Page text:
Many of the products or systems being build with microservices are being built by teams with extensive experience of Continuous Delivery and it’s precursor, Continuous Integration. Teams building software this way make extensive use of infrastructure automation techniques. This is illustrated in the build pipeline shown below.
Since this isn’t an article on Continuous Delivery we will call attention to just a couple of key features here. We want as much confidence as possible that our software is working, so we run lots of automated tests. Promotion of working software ‘up’ the pipeline means we automate deployment to each new environment.
A monolithic application will be built, tested and pushed through these environments quite happlily. It turns out that once you have invested in automating the path to production for a monolith, then deploying more applications doesn’t seem so scary any more. Remember, one of the aims of CD is to make deployment boring, so whether its one or three applications, as long as its still boring it doesn’t matter.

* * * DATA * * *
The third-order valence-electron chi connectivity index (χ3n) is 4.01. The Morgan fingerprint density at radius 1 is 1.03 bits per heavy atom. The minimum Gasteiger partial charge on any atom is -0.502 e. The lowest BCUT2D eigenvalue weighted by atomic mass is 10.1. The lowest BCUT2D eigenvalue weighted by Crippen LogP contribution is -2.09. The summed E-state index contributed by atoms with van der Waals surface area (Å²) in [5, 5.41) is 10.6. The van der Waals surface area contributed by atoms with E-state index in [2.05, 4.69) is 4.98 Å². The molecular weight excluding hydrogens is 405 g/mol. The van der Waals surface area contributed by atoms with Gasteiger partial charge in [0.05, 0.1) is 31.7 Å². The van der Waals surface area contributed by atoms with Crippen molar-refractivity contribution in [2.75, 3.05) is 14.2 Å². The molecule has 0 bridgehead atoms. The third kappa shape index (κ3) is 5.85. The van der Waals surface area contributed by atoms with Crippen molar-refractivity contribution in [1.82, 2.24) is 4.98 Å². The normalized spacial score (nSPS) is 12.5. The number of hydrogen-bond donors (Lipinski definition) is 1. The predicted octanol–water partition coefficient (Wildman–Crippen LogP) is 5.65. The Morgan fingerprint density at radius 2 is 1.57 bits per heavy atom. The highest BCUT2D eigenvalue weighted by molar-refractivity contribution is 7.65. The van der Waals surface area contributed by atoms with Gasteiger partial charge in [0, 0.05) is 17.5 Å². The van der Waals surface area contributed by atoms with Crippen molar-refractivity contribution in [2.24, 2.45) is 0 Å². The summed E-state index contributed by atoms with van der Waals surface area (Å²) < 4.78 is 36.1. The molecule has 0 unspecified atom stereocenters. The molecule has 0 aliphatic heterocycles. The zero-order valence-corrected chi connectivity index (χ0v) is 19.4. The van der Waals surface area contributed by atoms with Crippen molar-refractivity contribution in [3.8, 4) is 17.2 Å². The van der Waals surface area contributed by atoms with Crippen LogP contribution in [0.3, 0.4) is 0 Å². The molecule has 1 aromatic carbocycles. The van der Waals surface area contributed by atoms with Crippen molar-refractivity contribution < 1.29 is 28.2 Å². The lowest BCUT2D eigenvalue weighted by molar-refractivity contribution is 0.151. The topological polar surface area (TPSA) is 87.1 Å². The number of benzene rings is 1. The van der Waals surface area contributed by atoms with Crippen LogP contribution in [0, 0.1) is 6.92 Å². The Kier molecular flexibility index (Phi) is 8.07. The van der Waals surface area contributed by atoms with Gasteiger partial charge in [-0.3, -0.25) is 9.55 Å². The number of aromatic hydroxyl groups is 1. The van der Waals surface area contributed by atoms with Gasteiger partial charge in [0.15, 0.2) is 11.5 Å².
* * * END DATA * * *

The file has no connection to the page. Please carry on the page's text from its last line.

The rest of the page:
Another area where we see teams using extensive infrastructure automation is when managing microservices in production. In contrast to our assertion above that as long as deployment is boring there isn’t that much difference between monoliths and microservices, the operational landscape for each can be strikingly different.
Design for failure
A consequence of using services as components, is that applications need to be designed so that they can tolerate the failure of services. Any service call could fail due to unavailability of the supplier, the client has to respond to this as gracefully as possible. This is a disadvantage compared to a monolithic design as it introduces additional complexity to handle it. The consequence is that microservice teams constantly reflect on how service failures affect the user experience. Netflix’s Simian Army induces failures of services and even datacenters during the working day to test both the application’s resilience and monitoring.